An immediate consequence of the constant flow of recruits and funds was to reinforce autocratic leader- ship and reduce accountability, whether political, military, or financial. The generation that took control of the PLO in early 1969 proved to be remarkably durable, with virtually no change in its principal personalities in the next quarter of a century. The leaders of the various guerrilla groups clung jealously to their positions, and even in the second echelon changes mainly involved rotation within a very small circle of individuals. Evaluation of performance was superficial as a result, especially in Fatah and the Fatah- dominated PLO. Even in the military sphere the duplication of effort be- tween the guerrilla groups, jealous autonomy, and lack of standardization of training and tactics were striking. Another consequence was to undermine grass-roots mobilization and organization, as the proliferation of paramilitary agencies and payrolls weakened voluntarism and bureaucratized the mass base. Palestinian trade unions and social associations became extensions of political factions, led by salaried apparatchiks, in typical corporatist fashion.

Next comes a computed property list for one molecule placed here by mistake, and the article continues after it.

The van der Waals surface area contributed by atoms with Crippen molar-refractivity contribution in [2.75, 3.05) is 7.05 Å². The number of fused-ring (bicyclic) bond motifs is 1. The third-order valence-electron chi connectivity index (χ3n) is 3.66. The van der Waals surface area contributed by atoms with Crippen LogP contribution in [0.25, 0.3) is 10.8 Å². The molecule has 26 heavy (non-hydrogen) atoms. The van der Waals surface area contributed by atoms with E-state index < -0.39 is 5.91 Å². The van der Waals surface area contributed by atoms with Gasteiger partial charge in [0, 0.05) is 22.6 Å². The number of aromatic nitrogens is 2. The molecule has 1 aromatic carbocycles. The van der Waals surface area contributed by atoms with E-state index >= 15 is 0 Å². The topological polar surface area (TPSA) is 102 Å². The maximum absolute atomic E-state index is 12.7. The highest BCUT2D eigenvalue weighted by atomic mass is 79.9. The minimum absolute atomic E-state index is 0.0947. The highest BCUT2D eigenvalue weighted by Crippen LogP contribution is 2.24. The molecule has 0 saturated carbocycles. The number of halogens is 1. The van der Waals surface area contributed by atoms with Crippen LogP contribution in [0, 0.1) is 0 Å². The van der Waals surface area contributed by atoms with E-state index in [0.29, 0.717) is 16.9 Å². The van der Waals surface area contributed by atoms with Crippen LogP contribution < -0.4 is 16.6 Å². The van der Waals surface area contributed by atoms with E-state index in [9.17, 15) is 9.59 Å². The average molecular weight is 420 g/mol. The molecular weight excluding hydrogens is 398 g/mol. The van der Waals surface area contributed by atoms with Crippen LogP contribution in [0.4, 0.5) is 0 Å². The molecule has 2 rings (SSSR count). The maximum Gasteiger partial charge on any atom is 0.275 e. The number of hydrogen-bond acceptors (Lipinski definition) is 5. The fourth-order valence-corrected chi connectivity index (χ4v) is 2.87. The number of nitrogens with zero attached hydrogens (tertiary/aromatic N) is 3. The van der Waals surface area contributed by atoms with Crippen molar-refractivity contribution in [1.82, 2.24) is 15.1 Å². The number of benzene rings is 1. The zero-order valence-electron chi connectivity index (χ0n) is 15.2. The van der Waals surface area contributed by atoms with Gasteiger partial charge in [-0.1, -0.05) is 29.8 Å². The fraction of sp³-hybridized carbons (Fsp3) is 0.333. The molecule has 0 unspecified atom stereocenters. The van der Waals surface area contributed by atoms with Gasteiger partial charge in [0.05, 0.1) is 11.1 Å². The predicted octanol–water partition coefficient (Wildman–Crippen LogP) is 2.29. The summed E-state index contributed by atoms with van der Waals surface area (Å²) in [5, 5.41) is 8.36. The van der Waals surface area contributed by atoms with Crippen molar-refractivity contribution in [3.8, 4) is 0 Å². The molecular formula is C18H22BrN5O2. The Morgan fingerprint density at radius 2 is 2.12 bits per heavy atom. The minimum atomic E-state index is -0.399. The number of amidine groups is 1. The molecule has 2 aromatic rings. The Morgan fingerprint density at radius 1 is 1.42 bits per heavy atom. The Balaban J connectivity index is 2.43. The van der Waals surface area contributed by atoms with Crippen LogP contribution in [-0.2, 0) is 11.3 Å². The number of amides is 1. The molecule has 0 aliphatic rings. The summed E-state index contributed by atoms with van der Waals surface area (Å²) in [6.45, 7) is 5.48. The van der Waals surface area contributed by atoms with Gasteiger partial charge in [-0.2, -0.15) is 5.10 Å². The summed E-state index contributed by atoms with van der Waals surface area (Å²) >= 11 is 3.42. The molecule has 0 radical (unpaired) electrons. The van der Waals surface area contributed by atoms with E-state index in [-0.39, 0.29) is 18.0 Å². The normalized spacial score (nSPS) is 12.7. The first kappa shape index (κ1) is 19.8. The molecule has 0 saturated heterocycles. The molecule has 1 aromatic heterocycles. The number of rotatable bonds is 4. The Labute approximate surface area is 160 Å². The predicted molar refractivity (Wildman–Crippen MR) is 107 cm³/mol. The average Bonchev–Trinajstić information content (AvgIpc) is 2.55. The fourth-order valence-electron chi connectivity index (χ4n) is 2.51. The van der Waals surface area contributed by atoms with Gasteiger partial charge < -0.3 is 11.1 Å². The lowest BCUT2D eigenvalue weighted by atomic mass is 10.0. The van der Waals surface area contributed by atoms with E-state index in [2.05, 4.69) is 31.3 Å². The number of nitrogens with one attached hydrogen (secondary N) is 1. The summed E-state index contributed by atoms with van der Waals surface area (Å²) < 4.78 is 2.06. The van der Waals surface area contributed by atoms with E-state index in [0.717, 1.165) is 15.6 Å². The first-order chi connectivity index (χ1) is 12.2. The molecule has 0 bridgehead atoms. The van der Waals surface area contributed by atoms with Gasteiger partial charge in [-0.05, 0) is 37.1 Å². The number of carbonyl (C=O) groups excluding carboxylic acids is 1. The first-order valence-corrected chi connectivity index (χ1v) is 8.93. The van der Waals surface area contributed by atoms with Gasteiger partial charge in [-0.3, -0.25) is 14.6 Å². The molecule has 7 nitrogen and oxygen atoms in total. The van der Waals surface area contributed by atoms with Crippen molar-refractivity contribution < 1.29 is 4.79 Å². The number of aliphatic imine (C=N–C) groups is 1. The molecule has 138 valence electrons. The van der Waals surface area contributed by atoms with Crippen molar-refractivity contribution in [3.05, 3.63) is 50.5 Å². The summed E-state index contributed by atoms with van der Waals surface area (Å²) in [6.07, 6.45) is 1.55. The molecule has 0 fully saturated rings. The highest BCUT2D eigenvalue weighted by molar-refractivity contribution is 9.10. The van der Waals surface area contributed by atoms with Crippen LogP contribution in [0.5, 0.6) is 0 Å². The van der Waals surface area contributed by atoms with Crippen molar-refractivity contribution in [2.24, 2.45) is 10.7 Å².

Arafat, more than anyone else, personified this system. His preference for avoiding confrontations with Arab governments was balanced by his eagerness to play power broker in the hope of weakening his hosts and protecting the Palestinian movement from repression. Similarly, his obsession with independence from Arab control was matched by his willingness to strike deals with various governments, giving them a stake while retaining ultimate decision-making power in his own hands. The personal control that enabled him to prod an often reluctant PLO to accept a diplomatic strategy he did much to develop was secured in part through his policy, apparent from the outset, of creating numerous parallel agencies and departments, first within Fatah and later within the PLO, and of encouraging the emergence of fiefdoms as a means of fragmenting rival power bases. And while he was not unlike many Arab leaders in his distrust for the organized mass base (as seen through his active marginalization of Fatah civilian branches and PLO-affiliated trade unions and social associations), the fact that he did not head a sovereign state or command a national economy accentuated the consequences. Thus, the lack of established organizational channels through which the mass constituency could participate in national politics left a sizeable margin for the operation of other political forces, most notably the Islamists.